Reversible acetylation of histones is a well-known mechanism of
epigenetic regulation of gene expression. More recently, studies have demonstrated
that acetylation/deacetylation in several proteins regulate multiple
aspects of cellular activity, especially those associated with energetic metabolism.
Platelets are key participants in haemostasis and cardiovascular
diseases. Although metabolic changes such as diabetes or lipidemia are well
recognized risk factors for cardiovascular diseases, there is very little information
about the relationship between metabolism and platelet reactivity.
Recent studies have reported that different aspects of platelet function such
as adhesion, aggregation, or granule release could also be regulated by acetylation
of proteins. These cycles of acetylation/deacetylation are regulated by the contrasting
action of acetyltransferases and deacetylases, which have been described by the presence of
p300 and HDAC6, and sirtuins, respectively, in platelets. Remarkably, deacetylases, especially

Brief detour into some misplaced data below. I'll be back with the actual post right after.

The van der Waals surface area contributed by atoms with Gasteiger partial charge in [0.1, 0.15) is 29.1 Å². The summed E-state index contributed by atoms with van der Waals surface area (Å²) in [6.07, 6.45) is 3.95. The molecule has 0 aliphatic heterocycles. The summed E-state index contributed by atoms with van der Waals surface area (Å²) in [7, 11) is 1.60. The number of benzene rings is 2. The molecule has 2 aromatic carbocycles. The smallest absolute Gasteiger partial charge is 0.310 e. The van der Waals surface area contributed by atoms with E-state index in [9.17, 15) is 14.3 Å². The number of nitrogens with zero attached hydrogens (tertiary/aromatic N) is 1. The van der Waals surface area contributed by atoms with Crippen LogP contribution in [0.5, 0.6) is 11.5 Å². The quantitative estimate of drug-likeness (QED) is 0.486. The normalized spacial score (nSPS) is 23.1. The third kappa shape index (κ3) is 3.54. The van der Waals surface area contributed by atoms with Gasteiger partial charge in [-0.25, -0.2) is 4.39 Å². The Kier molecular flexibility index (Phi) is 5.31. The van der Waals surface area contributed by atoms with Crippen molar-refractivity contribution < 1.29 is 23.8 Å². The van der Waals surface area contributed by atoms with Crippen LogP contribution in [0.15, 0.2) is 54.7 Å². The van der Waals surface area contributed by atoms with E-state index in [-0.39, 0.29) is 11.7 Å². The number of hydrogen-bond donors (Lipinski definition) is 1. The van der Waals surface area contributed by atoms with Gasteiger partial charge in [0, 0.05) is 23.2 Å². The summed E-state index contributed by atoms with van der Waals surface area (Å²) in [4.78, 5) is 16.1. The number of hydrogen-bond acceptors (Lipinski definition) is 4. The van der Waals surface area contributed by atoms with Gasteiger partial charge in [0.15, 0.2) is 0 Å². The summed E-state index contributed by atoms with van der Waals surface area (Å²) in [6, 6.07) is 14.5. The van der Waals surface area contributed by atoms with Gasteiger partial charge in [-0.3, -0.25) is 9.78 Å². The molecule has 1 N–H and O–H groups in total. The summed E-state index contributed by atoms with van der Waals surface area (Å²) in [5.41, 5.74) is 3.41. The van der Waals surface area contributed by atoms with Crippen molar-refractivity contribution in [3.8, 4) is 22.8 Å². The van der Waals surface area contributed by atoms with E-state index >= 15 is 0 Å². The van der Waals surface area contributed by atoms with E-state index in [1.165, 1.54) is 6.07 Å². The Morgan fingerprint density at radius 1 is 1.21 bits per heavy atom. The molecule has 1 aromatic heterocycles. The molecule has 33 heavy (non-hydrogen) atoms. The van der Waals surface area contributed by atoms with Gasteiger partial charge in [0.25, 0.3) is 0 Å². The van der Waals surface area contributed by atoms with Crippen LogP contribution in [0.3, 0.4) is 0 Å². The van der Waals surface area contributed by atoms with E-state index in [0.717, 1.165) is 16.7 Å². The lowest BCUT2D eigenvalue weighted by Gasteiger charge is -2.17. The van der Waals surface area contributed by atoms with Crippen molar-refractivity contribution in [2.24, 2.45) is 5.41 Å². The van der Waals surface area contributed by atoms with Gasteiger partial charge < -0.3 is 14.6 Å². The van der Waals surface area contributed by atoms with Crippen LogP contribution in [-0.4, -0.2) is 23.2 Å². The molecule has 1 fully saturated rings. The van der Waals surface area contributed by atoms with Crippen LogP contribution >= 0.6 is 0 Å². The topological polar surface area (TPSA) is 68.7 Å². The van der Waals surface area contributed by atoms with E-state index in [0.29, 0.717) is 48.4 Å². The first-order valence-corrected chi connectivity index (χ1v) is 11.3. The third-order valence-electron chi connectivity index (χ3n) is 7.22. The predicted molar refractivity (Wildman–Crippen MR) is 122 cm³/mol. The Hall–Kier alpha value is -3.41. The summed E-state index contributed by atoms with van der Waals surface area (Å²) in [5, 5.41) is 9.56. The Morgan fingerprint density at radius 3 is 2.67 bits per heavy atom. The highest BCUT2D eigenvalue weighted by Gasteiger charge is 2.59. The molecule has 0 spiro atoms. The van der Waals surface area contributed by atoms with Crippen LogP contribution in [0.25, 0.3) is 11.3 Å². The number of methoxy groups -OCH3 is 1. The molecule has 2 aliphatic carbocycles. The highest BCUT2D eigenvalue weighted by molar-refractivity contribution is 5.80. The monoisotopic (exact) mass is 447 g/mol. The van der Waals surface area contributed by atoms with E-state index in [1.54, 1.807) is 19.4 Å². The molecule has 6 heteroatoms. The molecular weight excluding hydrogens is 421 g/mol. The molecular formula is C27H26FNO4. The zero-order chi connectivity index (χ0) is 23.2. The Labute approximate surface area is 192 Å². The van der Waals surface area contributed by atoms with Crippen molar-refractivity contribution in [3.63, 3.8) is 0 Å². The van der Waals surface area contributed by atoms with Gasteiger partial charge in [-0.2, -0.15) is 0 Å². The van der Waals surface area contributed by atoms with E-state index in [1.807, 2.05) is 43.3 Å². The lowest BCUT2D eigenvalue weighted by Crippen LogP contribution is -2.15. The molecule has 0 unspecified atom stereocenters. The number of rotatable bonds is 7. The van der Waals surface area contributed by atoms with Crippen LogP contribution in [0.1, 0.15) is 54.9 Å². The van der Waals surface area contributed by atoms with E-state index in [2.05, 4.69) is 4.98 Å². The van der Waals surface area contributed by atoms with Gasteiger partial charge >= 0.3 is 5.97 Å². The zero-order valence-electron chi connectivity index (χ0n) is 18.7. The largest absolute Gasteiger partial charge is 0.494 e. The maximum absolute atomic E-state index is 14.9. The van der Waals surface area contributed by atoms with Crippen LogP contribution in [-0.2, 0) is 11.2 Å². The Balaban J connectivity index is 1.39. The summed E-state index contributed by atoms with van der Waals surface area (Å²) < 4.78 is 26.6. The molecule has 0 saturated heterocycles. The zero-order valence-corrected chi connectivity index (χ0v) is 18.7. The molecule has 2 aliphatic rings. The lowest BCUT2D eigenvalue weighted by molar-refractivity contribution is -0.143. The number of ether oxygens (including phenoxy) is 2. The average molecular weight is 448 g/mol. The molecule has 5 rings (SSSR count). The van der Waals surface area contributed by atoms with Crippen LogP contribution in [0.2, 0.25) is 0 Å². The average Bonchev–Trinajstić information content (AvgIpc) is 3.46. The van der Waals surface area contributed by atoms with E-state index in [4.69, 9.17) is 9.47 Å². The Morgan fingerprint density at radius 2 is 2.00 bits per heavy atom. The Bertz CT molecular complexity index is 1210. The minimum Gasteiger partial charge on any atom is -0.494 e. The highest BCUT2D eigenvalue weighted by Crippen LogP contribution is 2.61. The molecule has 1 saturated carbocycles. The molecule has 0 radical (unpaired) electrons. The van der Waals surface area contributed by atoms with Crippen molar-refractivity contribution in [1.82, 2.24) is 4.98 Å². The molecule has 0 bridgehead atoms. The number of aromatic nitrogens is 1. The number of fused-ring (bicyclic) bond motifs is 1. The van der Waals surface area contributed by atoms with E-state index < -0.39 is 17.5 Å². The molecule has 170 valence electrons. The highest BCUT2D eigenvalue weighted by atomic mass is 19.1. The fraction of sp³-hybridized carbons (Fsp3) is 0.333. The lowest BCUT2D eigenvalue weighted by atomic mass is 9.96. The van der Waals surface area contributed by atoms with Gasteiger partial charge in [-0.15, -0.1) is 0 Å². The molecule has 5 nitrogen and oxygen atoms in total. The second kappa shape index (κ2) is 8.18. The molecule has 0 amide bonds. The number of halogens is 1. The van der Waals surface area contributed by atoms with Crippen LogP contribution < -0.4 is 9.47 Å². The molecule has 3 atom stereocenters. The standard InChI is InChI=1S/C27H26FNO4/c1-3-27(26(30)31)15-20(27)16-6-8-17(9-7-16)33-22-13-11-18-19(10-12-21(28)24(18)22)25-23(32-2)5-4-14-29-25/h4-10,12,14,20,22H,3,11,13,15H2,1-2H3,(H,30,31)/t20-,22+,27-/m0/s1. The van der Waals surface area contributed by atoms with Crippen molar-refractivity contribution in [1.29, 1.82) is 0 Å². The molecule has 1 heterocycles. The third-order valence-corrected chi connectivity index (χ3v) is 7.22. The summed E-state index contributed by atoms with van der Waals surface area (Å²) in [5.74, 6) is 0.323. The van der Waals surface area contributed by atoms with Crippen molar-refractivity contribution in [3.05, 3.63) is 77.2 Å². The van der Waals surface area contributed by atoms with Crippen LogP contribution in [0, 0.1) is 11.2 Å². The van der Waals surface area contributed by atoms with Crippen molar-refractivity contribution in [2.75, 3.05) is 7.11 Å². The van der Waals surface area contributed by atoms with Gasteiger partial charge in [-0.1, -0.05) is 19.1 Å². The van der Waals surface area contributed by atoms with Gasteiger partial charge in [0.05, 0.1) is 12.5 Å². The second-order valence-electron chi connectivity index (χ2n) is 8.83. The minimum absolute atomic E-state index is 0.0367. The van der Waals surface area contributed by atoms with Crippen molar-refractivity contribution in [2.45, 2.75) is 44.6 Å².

sirtuins, have been the subjects of intensive pharmaceutical research due to their implication
in several physiological and pathological processes in organisms. The discovery of
acetylation mechanisms in platelets opens new possibilities for the treatment and prevention
of cardiovascular diseases through the regulation of acetylases/deacetylases in platelets.
Therefore, the aim of this review is to present some recent reports concerning the role of acetylation
of proteins in the control of platelet function, and the new possibilities of regulation
of platelet function that this represent.